Author(s): Lux CJ, Dcker B, Pritsch M, Komposch G, Niekusch U
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Abstract The aim of this study was to provide detailed information concerning clinically relevant occlusal traits and the prevalence of occlusal anomalies in an orthodontically relevant period of dental development. Four hundred and ninety-four German schoolchildren (237 males and 257 females), median age 9 years, were orthodontically examined. Overjet and overbite were measured to the nearest 0.5 mm, and sagittal molar relationships were registered clinically to the nearest quarter unit. In addition, crossbites, scissor bites, and midline displacements were evaluated. Descriptive statistics was complemented by testing gender differences and differences between groups with Class I and Class II anomalies (Mann-Whitney U-test) as well as a statistical evaluation of differences between the three dental stages (Kruskal-Wallis test). Overjet exhibited an extreme range between -2 and 12 mm (median values 3-3.5 mm). An increased overjet was more prevalent than a reduced or reverse overjet, and a severely increased overjet greater than 6 mm was a common finding affecting around 5-10 per cent of the children. Similarly, overbite showed considerable variations of between -1 and 9 mm (medians 3-3.5 mm) and males exhibited a significantly larger overbite than females. In Class II malocclusion subjects, overbite was significantly enlarged (on average between 0.5 and 1 mm) when compared with those with a Class I malocclusion. Traumatic contact of the gingiva affected every 14th child. A Class II molar relationship of three-quarter units or more was a frequent finding affecting more than one child in five. In addition, at 9 years of age, 3 per cent of the children exhibited a Class III molar relationship of at least a half unit. The wide range of orthodontically relevant occlusal traits found in the present study underlines the need for orthodontic screening at 9 years of age (or earlier).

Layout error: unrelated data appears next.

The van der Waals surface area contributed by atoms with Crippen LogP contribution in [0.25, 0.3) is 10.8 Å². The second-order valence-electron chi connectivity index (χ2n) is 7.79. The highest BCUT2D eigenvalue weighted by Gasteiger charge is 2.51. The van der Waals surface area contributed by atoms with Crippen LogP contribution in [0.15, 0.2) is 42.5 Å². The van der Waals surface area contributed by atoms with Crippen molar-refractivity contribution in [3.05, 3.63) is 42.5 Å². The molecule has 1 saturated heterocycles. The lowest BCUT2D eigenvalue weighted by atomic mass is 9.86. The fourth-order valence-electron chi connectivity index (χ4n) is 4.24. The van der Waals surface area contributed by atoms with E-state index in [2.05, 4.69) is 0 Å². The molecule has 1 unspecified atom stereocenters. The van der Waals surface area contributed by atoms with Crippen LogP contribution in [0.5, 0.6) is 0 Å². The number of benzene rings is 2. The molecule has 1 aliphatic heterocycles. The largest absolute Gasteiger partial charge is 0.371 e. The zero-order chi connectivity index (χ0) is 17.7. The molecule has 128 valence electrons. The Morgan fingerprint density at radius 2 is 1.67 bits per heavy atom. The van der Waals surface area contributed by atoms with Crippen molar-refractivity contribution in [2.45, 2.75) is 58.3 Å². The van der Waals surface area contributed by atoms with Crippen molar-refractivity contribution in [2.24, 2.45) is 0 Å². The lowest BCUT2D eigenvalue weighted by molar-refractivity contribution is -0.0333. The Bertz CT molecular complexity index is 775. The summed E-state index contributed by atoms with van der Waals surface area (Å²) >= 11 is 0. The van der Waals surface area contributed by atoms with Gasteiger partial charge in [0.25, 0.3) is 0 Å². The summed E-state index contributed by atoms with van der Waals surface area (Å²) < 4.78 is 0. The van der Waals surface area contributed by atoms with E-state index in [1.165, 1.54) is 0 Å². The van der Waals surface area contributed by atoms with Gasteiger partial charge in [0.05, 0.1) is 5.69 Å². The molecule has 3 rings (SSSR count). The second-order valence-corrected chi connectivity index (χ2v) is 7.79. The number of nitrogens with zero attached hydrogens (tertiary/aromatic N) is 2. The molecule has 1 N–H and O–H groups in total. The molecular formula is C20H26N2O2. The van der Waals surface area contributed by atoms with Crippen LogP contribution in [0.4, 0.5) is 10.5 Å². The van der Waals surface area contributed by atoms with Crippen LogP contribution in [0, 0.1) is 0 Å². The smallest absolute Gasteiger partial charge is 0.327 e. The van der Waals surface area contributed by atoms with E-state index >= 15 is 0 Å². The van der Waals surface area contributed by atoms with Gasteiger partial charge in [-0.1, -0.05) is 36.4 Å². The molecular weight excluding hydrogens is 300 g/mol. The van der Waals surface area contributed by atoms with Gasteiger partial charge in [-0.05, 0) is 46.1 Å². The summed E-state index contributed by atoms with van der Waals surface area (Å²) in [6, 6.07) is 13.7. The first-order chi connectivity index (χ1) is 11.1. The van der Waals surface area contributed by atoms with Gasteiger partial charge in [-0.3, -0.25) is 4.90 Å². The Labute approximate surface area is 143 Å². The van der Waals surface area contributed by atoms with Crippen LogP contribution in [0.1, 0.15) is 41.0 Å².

This article was published in Eur J Orthod
and referenced in Journal of Developing Drugs